Five years later
Remembering and reflecting on what the world lost that day
By Jaime’s friend Jordana Comiter
It’s been five years. That means 60 months, 260 weeks and 1,825 days since the worst day of my life. Yet, it feels like yesterday.
I remember exactly where I was when I heard the news of the active shooter at Douglas, exactly the panic in my mind as I imagined the worst for the hours that followed, and exactly the sound of my scream when I heard that Jaime was one of the 17 victims.
A lot went black then, but I could still tell you exactly what I was wearing, where I was standing, who I was with, what I did, and how I felt. At that moment, my world flipped, and a part of me went with her.
Today marks five years — five years since I lost my best friend and five years since I’ve felt whole. I miss her every day, though. People affected by gun violence suffer silently as the world moves on around them. This doesn’t go away. I don’t suddenly miss her on the annual mark. I face this loss every single day.
I still do hate Valentine’s Day, though. And here’s why:
I hate that a day that is supposed to be about love is the day I dread most every year. What is pink and full of love for others is a deep pit of darkness for me. I hate the way that others around me are upset about being single or not knowing what to get their partner while I’m upset about assault weapons. I hate the way that the giant, obnoxious “Valentine’s day” section greets me as I walk into CVS and Walgreens all of February, immediately triggering little reminders of that day. I hate that when I see flowers and teddy bears, like the ones I instantly saw as I got on the train for class this morning, I am reminded of the texts between Jaime and me about being alone forever just one hour before we would never talk again. I hate the way that when 7:40 pm hits, while others are off to their dinner dates and romantic meals, my mind is flooded with images of the moment I found out Jaime had been killed. I really hate today.
It’s a reminder of the darkest days of my life, and it brings back an overwhelming amount of pain and guilt that I’ve worked so hard the past five years to work through. The belief that because I wasn’t in the halls of that school I don’t have the right to be sad or anxious. The images in my head that infiltrated my nightmares for months. The feeling that I am letting her down because I haven’t stopped other kids from being shot in their schools. And on days like today, it’s easy to regress.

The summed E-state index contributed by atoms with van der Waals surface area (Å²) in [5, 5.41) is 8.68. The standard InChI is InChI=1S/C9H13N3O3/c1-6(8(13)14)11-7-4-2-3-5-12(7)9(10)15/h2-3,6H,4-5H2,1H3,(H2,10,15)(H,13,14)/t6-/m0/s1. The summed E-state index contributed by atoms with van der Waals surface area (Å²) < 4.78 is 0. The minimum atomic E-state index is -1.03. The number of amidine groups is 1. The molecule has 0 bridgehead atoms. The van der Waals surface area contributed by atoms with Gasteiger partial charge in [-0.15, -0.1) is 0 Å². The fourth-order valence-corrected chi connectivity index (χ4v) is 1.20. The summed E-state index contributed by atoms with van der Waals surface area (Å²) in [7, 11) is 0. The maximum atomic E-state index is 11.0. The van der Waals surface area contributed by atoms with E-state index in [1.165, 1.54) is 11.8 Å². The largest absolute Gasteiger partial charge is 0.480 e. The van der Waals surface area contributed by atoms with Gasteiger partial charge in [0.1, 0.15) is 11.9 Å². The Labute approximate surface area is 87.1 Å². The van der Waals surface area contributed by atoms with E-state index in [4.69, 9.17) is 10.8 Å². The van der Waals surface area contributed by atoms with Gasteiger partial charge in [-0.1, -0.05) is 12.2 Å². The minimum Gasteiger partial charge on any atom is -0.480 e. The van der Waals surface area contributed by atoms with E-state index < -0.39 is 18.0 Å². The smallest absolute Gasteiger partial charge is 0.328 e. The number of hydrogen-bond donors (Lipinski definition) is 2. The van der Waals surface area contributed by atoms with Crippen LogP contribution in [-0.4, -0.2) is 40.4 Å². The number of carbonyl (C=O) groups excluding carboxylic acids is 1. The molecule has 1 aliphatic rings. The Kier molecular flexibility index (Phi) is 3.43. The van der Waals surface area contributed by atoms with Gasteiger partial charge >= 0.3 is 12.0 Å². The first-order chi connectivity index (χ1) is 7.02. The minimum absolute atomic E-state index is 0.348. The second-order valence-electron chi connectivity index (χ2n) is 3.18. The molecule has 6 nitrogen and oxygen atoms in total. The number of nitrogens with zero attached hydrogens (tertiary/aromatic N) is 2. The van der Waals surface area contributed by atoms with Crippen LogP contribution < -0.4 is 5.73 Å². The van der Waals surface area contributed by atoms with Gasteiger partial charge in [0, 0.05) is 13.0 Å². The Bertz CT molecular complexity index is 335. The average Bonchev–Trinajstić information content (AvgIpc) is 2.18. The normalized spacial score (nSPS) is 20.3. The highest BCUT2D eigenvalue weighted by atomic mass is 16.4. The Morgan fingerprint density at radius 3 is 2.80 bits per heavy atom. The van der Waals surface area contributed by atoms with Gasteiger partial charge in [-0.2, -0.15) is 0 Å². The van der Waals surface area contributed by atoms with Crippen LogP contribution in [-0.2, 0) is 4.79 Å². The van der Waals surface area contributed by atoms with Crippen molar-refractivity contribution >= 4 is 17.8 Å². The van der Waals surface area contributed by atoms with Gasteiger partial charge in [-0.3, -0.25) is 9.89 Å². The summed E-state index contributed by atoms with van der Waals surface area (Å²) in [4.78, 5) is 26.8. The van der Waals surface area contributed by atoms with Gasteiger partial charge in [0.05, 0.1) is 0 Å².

I have moved forward — I’ve graduated high school and college, traveled the world, formed incredible relationships, moved to three new cities, and more — but I have not moved on. I am doing all of these things to make her proud, to live my life for her and because I know all too well how fast this life can be taken away from me. But still, I sometimes feel frozen— like my life is moving so fast around me while I am stuck in 2018, at that moment when it all went dark.
Stuck in that moment when I had to be dragged from my car into my dance studio because I refused to go in on my own and the school days where I would spend each class with my head down on my desk to block out the noise. It took time, but I moved forward. I knew I couldn’t waste my life away lying in bed and giving up on my dreams – I am certain that is the last thing Jaime would have wanted. But still, there are days I am hiding so much behind my laughter. And I know no number of years passing will change that.
She was ripped from my life in the most inhumane way, and that’s not something that one ever gets over. I saw things no 17-year-old should ever have to see, did things they shouldn’t have to do, and read things I can’t ever erase from my mind. This grief has no timeline, and I know for a fact I’ll still be hurting just as much in another five years.